Helping forage stands recover
Many pastures and hay fields were damaged by the extreme drought conditions of 2012 and are still in recovery mode. What can you do now to help? In the case of hay fields, should you leave the stand for one more year or make a new seeding in another field to replace it? Iowa State University Extension forage agronomist Steve Barnhart suggests some things to think about as you prioritize your management options.
First, determine how well the forage stand survived winter. When evaluating winter injury in alfalfa fields, consider both the number of plants per square foot, the age of the stand and general root and crown health. Crown and root diseases develop as stands age and often reduce stand density. Check plants for dead, dying or diseased tissue this spring.
Wait until spring growth is about 3 to 4 inches high. Select random stand count sites that represent the variability of the field. Check at least one place in the field for every 5 to 10 acres.
At each site, dig up the plants in an area of 1 square foot. Look carefully at the crown buds to determine if the tissue is still alive. Count the number of live plants per square foot.
Use the table accompanying this article to begin the rating of your stand. Split the taproots and evaluate their general health. Refer to the illustrations of taproot damage shown in ISU Extension publication “Evaluation for winter injury” at www.extension.iastate.edu/Publications/PM1362.pdf.
Check health of taproots
The interior of healthy taproots is firm and creamy-white, says Barnhart. Damaged or dying taproots are yellowish-brown to chocolate-brown in color, and watery or dry to fibrous in texture. Only healthy plants will contribute significantly to yield. If any of the taproots are more than 50% diseased, reduce your initial stand count accordingly.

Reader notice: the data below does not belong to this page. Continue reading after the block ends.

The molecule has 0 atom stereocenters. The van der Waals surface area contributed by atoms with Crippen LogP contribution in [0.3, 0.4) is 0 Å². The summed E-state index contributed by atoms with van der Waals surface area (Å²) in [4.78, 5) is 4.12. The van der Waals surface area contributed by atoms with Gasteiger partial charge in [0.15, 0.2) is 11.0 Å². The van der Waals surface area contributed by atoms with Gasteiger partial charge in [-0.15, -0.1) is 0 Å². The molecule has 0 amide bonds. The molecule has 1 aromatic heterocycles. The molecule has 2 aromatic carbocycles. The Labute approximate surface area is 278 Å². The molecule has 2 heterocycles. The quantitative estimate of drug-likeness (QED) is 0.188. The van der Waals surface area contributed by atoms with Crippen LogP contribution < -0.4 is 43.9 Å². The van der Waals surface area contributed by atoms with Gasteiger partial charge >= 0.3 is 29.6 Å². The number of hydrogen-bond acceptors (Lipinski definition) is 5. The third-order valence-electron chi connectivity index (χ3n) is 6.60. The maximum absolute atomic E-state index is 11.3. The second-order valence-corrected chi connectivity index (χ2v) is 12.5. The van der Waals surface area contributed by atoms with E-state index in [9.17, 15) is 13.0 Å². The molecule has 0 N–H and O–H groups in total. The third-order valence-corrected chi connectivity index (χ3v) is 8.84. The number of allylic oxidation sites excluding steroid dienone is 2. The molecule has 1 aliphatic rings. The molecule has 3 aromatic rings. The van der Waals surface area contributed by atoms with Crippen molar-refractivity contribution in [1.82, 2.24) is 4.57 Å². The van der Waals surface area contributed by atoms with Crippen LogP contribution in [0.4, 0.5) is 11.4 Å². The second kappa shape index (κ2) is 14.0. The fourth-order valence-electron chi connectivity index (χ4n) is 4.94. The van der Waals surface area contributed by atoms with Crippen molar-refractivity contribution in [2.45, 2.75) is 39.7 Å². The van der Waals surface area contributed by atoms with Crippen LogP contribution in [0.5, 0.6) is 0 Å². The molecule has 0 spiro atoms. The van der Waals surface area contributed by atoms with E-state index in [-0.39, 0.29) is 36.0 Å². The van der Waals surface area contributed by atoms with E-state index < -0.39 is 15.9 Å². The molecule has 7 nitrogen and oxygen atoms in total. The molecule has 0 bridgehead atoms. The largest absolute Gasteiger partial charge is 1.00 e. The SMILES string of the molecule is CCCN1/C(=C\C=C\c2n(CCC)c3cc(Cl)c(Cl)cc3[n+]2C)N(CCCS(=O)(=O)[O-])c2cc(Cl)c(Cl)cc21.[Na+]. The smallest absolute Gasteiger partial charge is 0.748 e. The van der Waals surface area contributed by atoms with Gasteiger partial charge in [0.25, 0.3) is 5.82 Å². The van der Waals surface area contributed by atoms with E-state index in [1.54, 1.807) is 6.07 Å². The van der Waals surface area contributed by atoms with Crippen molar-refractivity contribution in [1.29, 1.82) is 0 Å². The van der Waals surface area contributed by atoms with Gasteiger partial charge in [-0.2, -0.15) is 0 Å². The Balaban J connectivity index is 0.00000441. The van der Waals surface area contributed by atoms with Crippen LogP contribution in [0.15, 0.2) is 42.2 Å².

Another option is to use the stems-per-square-foot assessment method. It’s also explained in the ISU publication on evaluating winter injury. It takes about 55 or more stems per square foot to indicate that stand density is not limiting yield, he says.
Again, refer to the illustration of the roots to evaluate the general health of the taproots with the stems-per-square-foot assessment method. Whether using “plants per square foot” or “stems per square foot,” you should adjust your alfalfa stand assessment as needed.
Winter-injured alfalfa plants are slow to recover in spring, so a quick decision to destroy a winter-injured stand is not recommended. After the first check, recheck the winter-injured fields after two weeks more growth.
When evaluating stands for other forage legumes such as red clover, Barnhart says you should use the same general guidelines as for alfalfa. Pasture areas with greater than 70% live sod cover are most desirable. With less than 70% sod cover, consider frost seeding or interseeding as described in the ISU reference publications.
Winter-injured pasture plants are often slow to recover in spring, so a quick decision to destroy a winter-injured pasture stand isn’t recommended.
Management tips for 2013
Plan your forage crop management in 2013 based on your stand evaluations, he advises. If harvesting winter-injured stands this year, let plants mature to 10% to 25% bloom or later, before cutting. Increase cutting height to 3 to 4 inches. Maintain good fertilizer and insect management.
Replant or overseed (frost seeding or interseeding) thin stands, where appropriate. “Don’t overseed thin alfalfa stands with more alfalfa,” says Barnhart. “Frost-seeding red clover or interseeding red clover or orchardgrass would be better choices.”
Expect significant loss in 2013 if stands are severely winter injured. Plan to re-establish a new hayfield this spring in this case, and begin to plan for any needed supplemental harvested and stored forage needs.
“Alfalfa Management Guide” is a publication you can find at the ISU extension online store at www.extension.iastate.edu. Click on the Extension Store link “Browse the store” and look for publication number NCR 0547. Other helpful publications you can find are “Establishing new forage stands,” PM 1008.pdf; “Evaluation for winter injury,” PM 1362.pdf; “Interseeding and no-till renovation,” PM 1097.pdf; and “Selecting forage species,” PM 1792.pdf.
Source: ISU Extension
* Alfalfa plants in thin stands often produce more individual stems per plant and compensate some in yield potential
** If 50% or more of the plants have crown or root rot, consider reseeding.
This article published in the March, 2013 edition of WALLACES FARMER.
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